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Leah Still proudly poses with her ESPY award

After being unable to attend Wednesday's ESPYs ceremony, Leah Still, 5, posed with her Jimmy V Perseverance Award for her fight against pediatric cancer.
/ Source: TODAY

Devon Still may have been handed an ESPY during an emotional presentation on Wednesday night, but he knew it really belonged in the hands of its courageous recipient.

The Cincinnati Bengals defensive lineman's name is on the trophy for the Jimmy V Perseverance Award, but in his mind, it belongs to one person. His daughter, Leah, 5, was not able to attend the ceremony in Los Angeles as she continues her inspiring fight against cancer, so he made sure the world could see her holding her trophy by posting a picture on Instagram late Thursday night.

"I know you wish you could be here, but I know you're watching," he said during the ESPYs broadcast. "I just want to thank you. From the moment you [were] born, you molded me into the man I am today. I always used to dream about how I was going to be able to show you so much about life, but in the five years I've been with you, you've taught me more about life than I could ever do."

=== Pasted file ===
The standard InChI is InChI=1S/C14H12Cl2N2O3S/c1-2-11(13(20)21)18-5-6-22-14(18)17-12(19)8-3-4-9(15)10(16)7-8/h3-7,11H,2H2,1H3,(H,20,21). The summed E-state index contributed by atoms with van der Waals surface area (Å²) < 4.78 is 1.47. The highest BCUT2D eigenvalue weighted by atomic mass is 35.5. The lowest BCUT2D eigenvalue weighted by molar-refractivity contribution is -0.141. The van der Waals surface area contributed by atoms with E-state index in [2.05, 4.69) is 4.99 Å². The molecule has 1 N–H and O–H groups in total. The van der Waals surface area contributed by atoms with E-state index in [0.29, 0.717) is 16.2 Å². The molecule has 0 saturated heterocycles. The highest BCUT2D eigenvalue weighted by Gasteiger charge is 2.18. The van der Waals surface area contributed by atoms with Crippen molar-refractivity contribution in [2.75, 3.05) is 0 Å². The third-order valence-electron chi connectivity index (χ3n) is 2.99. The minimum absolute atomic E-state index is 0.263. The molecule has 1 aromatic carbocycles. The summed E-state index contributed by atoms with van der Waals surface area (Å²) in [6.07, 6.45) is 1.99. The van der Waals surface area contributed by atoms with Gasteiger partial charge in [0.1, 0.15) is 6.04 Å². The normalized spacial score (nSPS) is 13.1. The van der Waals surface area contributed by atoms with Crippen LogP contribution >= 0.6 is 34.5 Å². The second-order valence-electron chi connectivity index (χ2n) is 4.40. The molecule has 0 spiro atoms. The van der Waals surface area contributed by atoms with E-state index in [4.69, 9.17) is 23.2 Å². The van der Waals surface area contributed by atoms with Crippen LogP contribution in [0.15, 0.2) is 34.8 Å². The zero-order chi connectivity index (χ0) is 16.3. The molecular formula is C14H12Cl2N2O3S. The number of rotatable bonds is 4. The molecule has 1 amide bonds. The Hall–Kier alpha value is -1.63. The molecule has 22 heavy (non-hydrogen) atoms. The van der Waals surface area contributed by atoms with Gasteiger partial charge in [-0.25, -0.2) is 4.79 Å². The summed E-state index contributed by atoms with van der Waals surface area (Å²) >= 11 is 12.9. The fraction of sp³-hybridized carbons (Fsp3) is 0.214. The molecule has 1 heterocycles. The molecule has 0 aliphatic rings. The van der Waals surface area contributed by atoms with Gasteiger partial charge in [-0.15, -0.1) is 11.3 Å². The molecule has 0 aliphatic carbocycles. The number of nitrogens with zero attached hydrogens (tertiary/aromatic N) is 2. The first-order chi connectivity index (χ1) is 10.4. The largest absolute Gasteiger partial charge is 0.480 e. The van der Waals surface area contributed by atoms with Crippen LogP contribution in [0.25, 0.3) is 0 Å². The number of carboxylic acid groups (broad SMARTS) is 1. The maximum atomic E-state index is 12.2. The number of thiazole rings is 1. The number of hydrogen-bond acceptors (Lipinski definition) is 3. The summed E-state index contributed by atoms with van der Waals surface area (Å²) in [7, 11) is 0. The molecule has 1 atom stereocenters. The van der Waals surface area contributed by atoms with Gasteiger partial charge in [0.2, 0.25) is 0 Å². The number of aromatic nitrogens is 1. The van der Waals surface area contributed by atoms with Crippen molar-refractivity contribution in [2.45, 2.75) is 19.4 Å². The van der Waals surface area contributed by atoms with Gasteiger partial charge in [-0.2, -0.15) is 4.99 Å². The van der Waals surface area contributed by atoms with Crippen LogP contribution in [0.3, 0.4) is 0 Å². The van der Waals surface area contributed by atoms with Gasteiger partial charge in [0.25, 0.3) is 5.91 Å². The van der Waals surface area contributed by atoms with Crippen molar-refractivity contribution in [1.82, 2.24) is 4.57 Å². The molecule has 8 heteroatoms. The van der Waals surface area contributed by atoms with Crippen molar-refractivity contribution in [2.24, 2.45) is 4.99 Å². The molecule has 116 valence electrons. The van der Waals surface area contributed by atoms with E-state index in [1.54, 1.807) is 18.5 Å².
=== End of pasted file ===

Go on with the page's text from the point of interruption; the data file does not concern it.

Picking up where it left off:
Leah appeared on screen during the broadcast in a taped message in which she said, "Sorry I couldn't be here everybody, but thank you for supporting me while I beat up cancer."

It was the latest inspirational moment in a year that has been full of them since Leah's diagnosis of Stage IV neuroblastoma in June 2014. Doctors found a tumor in her stomach and gave her a 50/50 chance to survive. That was followed by Devon being cut by the Bengals, who then assigned him to the practice squad so that he would have health insurance to care for his daughter as well as a regular income.

Devon eventually returned to the Bengals' roster, and the team donated profits from the sale of his jersey to the Cincinnati Children's Hospital to fight pediatric cancers. Leah has become a public face in the fight against pediatric cancer, starring in the Sarah Bareilles and Cyndi Lauper video "Truly Brave" put together by TODAY's Hoda Kotb that raised more than $500,000 for the American Cancer Society and writing a children's book with Devon called "I Am Leah Strong." She also walked the runway at the Nike Levi's Kids Fashion Show at New York City's Fashion Week.

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In May, Leah suffered a "pretty serious complication" related to a stem-cell transplant, according to Devon, but she has continued to fight, reminiscent of the namesake of her ESPY Award, former North Carolina State men's basketball coach Jim Valvano. He died in 1993, shortly after giving an unforgettable speech at the ESPYs in which he famously said, "Don't give up. Don't ever give up."

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